Last Wednesday afternoon Oakland Hills was transformed from the Monster into a home suitable for the Loch Ness Monster. In less than two hours, a violent thunderstorm dumped more than 2� inches of rain on the course, washing out bunkers and creating a three-foot-deep lake across the 8th fairway. Parts of the 12th and 16th holes were also flooded. Hardest hit was a greenside bunker at the 18th hole, the sides of which caved in during the torrent. The damage was so severe that it appeared there was no way the first round could go off the next morning at 7, as scheduled. But it did, and other than a few squishy spots, it was hard to tell that it had rained at all.
Take a bow, Steve Glossinger. The Oakland Hills superintendent and his crew of 70 worked until midnight, got back after it at 4:30 a.m. and put the mighty South Course together again. Glossinger had plenty of help. Fire engines from neighboring communities and 15 rented pumps were brought in and sucked out about 350 gallons of water a minute. And course superintendents from all over the area volunteered their services and were put to work salvaging fairways and rebuilding bunkers.
Glossinger's work was honored on Saturday evening during a ceremony near the bunker at the 18th, which his crew had rebuilt overnight. It was named Glossinger's Bunker, and a plaque was unveiled that read: "[Donald] Ross has 139 bunkers. Glossinger now has 1."
NBC learned last week what the players have known for a long time: Johnny Miller's candor can cut both ways. In comments to USA Today Miller, while taking potshots at his network's chief rival in golf coverage, CBS, skewered two institutions NBC has been carefully courting, the Augusta National Golf Club and the PGA of America. To plug the Open, the showcase of NBC's golf coverage, Miller belittled CBS's two majors, the Masters and the PGA. The PGA, he said, had been "left in the wake" of the other three majors. That comment no doubt had the suits at NBC squirming because the PGA controls the Ryder Cup, NBC's second-most-important golf property.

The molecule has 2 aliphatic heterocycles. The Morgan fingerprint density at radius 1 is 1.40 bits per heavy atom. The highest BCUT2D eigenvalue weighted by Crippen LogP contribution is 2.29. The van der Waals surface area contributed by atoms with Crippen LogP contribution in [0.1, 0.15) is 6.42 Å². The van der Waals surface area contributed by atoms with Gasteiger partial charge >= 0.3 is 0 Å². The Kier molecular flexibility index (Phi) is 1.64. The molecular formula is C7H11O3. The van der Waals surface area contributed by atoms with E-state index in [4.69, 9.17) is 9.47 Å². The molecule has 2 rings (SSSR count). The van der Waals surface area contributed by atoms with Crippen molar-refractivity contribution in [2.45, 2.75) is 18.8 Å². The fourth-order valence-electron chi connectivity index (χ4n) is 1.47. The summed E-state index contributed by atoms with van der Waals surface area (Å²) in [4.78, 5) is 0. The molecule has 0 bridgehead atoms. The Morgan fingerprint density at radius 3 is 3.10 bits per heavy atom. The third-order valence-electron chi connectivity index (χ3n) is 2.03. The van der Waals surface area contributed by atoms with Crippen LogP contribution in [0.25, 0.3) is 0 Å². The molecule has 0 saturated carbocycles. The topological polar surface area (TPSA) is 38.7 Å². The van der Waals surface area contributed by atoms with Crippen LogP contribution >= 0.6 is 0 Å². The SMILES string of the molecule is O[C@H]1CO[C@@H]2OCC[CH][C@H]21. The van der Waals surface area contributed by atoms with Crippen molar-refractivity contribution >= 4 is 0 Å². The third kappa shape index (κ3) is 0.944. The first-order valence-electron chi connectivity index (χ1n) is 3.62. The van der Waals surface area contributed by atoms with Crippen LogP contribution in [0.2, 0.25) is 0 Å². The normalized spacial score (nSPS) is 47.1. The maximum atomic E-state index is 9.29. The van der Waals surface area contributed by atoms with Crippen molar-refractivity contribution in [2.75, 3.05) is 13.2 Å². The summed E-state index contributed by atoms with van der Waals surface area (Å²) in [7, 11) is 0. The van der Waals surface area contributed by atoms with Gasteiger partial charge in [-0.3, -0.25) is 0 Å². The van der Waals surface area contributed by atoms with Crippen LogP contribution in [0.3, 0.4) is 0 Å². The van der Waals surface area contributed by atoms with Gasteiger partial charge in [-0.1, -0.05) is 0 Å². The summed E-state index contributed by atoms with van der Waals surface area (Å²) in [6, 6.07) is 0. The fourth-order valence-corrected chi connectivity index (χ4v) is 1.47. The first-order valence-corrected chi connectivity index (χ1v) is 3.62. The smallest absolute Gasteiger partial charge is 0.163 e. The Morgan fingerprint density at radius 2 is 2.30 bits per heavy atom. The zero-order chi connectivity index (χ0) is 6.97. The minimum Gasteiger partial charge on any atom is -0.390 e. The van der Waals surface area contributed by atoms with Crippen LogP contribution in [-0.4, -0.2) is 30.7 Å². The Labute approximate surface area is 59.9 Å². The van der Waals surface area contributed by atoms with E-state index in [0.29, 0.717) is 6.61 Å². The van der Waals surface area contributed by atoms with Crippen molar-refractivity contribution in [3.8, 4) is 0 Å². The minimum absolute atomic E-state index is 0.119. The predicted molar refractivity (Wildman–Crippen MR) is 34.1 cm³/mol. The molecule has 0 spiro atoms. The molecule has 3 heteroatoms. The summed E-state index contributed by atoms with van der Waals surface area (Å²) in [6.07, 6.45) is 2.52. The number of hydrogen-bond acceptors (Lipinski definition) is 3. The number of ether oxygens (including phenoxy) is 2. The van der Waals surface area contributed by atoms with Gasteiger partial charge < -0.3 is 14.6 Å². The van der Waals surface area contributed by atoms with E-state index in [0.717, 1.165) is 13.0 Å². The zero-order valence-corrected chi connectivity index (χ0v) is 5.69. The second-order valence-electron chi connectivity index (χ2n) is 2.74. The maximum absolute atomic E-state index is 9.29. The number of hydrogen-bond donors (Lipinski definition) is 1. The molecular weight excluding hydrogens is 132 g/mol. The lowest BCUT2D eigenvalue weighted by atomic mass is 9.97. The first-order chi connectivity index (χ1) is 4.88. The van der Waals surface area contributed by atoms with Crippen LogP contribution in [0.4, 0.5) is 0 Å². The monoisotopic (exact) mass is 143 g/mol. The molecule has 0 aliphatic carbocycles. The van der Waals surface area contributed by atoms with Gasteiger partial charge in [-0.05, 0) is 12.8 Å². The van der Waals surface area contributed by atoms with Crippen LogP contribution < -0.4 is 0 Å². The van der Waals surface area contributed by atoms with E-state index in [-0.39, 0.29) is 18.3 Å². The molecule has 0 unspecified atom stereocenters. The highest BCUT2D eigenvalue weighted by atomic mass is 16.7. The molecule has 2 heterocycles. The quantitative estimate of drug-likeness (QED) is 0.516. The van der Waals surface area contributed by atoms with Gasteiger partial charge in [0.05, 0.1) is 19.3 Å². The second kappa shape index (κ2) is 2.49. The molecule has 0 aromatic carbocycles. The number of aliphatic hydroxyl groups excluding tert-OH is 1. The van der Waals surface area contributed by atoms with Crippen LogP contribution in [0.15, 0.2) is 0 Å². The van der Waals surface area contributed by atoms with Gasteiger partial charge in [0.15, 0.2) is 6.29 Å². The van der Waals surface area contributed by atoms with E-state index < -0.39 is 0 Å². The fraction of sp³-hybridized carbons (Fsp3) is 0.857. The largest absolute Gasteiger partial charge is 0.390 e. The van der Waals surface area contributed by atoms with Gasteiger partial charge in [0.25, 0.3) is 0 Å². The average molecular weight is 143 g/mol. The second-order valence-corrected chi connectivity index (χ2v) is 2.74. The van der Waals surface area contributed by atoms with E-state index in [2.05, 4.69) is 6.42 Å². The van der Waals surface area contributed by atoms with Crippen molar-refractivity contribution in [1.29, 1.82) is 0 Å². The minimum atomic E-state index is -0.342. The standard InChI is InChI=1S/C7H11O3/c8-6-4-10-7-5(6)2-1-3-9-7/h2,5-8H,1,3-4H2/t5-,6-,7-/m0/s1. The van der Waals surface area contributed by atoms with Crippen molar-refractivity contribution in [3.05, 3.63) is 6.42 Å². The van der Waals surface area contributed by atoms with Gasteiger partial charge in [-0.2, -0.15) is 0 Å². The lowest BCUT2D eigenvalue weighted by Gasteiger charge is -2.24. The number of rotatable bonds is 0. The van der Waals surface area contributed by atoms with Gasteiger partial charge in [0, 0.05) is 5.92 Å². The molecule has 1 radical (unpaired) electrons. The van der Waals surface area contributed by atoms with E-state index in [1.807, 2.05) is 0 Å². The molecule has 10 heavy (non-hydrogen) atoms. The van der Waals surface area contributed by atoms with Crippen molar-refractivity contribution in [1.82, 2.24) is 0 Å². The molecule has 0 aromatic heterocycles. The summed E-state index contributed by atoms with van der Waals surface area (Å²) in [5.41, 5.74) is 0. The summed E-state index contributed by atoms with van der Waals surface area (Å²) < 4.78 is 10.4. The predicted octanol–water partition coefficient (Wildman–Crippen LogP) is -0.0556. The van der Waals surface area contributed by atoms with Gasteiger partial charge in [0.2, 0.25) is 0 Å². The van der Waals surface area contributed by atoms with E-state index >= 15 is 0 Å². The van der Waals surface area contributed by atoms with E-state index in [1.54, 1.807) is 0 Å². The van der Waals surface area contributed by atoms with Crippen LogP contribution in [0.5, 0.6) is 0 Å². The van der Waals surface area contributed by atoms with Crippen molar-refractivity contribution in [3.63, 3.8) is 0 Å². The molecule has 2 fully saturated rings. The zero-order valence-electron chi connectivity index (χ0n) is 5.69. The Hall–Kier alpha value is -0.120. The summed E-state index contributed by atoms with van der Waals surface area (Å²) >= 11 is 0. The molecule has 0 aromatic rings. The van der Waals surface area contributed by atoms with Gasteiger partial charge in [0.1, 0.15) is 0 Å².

But it was Miller's unfiltered, unflattering comments about the Masters that really upset his bosses. "The Masters has no business being up there with the Open," he was quoted as saying. "It's up there because people have a love affair with flowers and springtime. There's no U.S. title at stake." It is no secret that NBC covets the Masters, which has been working under a year-to-year contract with CBS since 1956 and is always the highest-rated tournament of the season. Miller's dig did not go unnoticed by the lords of Augusta, who, as is their custom on most matters, declined comment. Nevertheless, it's sure to undermine NBC's quiet campaign to woo them.
The brass at NBC quickly distanced themselves from their star analyst. "Johnny's magic comes from the fact that there is no governor," said network sports president Dick Ebersol, echoing praise he has directed toward Miller in the past. But then he added, "I don't happen to agree with him on this one."
Jack Will Be Back
The rousing reception 56-year-old Jack Nicklaus received after finishing 27th at Oakland Hills was right up there with the emotional farewell accorded Arnold Palmer in the '94 U.S. Open at Oakmont in Pittsburgh, but Nicklaus is a sure thing to play in at least one more national championship.
Nicklaus could very well play his way into another Open by winning the U.S. Senior Open. If he fails, the USGA is likely to give him one more exemption—he already has been given four, one less than Arnie received—for the 2000 Open, which will be played at Pebble Beach, Nicklaus's favorite course. "If they want to give me an exemption for Pebble Beach, that would be very nice," he says. "My time has probably come and gone. It's just taken me a few years to finally be able to say it."